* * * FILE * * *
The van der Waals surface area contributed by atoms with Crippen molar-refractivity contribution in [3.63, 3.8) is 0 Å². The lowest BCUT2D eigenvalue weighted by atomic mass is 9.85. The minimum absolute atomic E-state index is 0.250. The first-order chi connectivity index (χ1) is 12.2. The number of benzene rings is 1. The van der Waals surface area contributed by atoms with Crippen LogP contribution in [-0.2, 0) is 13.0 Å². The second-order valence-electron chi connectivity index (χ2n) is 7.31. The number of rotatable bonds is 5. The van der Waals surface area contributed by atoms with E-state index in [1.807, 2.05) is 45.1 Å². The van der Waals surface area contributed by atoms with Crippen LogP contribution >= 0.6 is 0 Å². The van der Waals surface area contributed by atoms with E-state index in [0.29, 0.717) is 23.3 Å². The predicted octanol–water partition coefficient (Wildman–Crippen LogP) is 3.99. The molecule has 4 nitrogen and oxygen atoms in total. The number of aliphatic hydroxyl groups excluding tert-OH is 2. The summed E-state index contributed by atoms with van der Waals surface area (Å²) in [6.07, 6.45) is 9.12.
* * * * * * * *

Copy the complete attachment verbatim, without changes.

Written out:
The van der Waals surface area contributed by atoms with Crippen molar-refractivity contribution in [3.63, 3.8) is 0 Å². The lowest BCUT2D eigenvalue weighted by atomic mass is 9.85. The minimum absolute atomic E-state index is 0.250. The first-order chi connectivity index (χ1) is 12.2. The number of benzene rings is 1. The van der Waals surface area contributed by atoms with Crippen LogP contribution in [-0.2, 0) is 13.0 Å². The second-order valence-electron chi connectivity index (χ2n) is 7.31. The number of rotatable bonds is 5. The van der Waals surface area contributed by atoms with E-state index in [1.807, 2.05) is 45.1 Å². The van der Waals surface area contributed by atoms with Crippen LogP contribution >= 0.6 is 0 Å². The van der Waals surface area contributed by atoms with E-state index in [0.29, 0.717) is 23.3 Å². The predicted octanol–water partition coefficient (Wildman–Crippen LogP) is 3.99. The molecule has 4 nitrogen and oxygen atoms in total. The number of aliphatic hydroxyl groups excluding tert-OH is 2. The summed E-state index contributed by atoms with van der Waals surface area (Å²) in [6.07, 6.45) is 9.12.